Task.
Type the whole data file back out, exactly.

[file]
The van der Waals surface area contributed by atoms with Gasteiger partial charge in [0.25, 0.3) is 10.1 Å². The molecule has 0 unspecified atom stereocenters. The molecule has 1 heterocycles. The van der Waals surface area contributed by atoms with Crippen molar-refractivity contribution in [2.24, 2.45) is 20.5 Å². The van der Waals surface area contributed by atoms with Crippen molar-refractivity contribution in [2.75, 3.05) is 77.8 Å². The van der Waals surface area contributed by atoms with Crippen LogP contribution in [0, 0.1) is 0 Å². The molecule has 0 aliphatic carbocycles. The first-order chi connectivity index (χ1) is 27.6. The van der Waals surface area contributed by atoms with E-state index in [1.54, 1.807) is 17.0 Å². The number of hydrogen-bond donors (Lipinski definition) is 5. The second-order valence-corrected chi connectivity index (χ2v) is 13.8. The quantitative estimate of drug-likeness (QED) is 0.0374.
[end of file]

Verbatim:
The van der Waals surface area contributed by atoms with Gasteiger partial charge in [0.25, 0.3) is 10.1 Å². The molecule has 0 unspecified atom stereocenters. The molecule has 1 heterocycles. The van der Waals surface area contributed by atoms with Crippen molar-refractivity contribution in [2.24, 2.45) is 20.5 Å². The van der Waals surface area contributed by atoms with Crippen molar-refractivity contribution in [2.75, 3.05) is 77.8 Å². The van der Waals surface area contributed by atoms with Crippen LogP contribution in [0, 0.1) is 0 Å². The molecule has 0 aliphatic carbocycles. The first-order chi connectivity index (χ1) is 27.6. The van der Waals surface area contributed by atoms with E-state index in [1.54, 1.807) is 17.0 Å². The number of hydrogen-bond donors (Lipinski definition) is 5. The second-order valence-corrected chi connectivity index (χ2v) is 13.8. The quantitative estimate of drug-likeness (QED) is 0.0374.